There’s a common sense element to using virtual reality; most of us know it’s a bad idea to spend too long in a virtual world, both from a physical and a mental perspective.
But actual studies into how the technology affects the brain are few and far between. Back in 2014, a UCLA scientist who headed a study on exactly that topic called for more research into the area.
His study found neurons in the hippocampus (the part of the brain that looks after long term memory) took on a different activity pattern in a virtual reality landscape, compared to how they behaved in real world experiences, when tested on rats.
This means, on the surface we may feel fine, but things may be happening inside our brains when we use the tech that we’re not quite aware of as it hasn’t been fully explored yet.
What we do know however is that the benefits of virtual reality to people with many health conditions, ranging from post traumatic stress disorder and paranoia to managing pain to autism, are so big that the industry looks set to disrupt the medical landscape.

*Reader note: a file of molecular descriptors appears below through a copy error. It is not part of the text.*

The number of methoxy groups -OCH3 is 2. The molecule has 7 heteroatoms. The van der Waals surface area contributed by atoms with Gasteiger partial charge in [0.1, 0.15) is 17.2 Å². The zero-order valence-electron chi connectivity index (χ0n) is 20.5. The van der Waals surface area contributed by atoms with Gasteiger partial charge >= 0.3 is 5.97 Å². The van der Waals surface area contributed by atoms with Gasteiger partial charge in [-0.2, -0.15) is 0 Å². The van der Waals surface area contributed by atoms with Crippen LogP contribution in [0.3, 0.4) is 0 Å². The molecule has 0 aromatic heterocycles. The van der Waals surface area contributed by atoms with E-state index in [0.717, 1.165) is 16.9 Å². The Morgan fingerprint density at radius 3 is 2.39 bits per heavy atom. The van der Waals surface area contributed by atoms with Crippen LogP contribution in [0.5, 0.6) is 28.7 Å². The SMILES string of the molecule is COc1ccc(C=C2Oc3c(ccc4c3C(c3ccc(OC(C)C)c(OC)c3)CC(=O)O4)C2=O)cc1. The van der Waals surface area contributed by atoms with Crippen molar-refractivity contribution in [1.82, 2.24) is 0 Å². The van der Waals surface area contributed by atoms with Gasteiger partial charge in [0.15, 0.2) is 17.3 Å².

While not quite a scientific or medical experiment, we now also know that it’s potentially possible to wear a virtual reality headset for 25 hours and two minutes at a time, all the while playing the same game (Tilt Brush in this case).
American YouTuber Derek Westerman broke a Guinness World Record last month for spending the longest time inside a virtual reality headset on a video game marathon.
He had to be fed pizza and given sips of water as he waved his hands around, painting in a virtual world for over a day, with no sleep. His view was projected on a screen, so everyone could see what he was experiencing.
During the marathon however, at points he began to sound dazed and at the 17th hour, he threw up.
However, at the end of his world record attempt, he appeared tired but in all he seemed medically fine.
While 25 hours is a bit excessive, at least many of the vendors do warn against using the technology for very long before taking breaks. Many also don’t recommend younger children use the devices and both Oculus and Samsung have very comprehensive health and safety booklets.
But despite the world record attempts and with given the immersive nature of virtual reality, along with the findings from 2014, it’s clear there’s scope for more studies as to what’s going on in the brain while we’re using it.
Have you read a good study on the effects of virtual reality that you want to share? Comment below.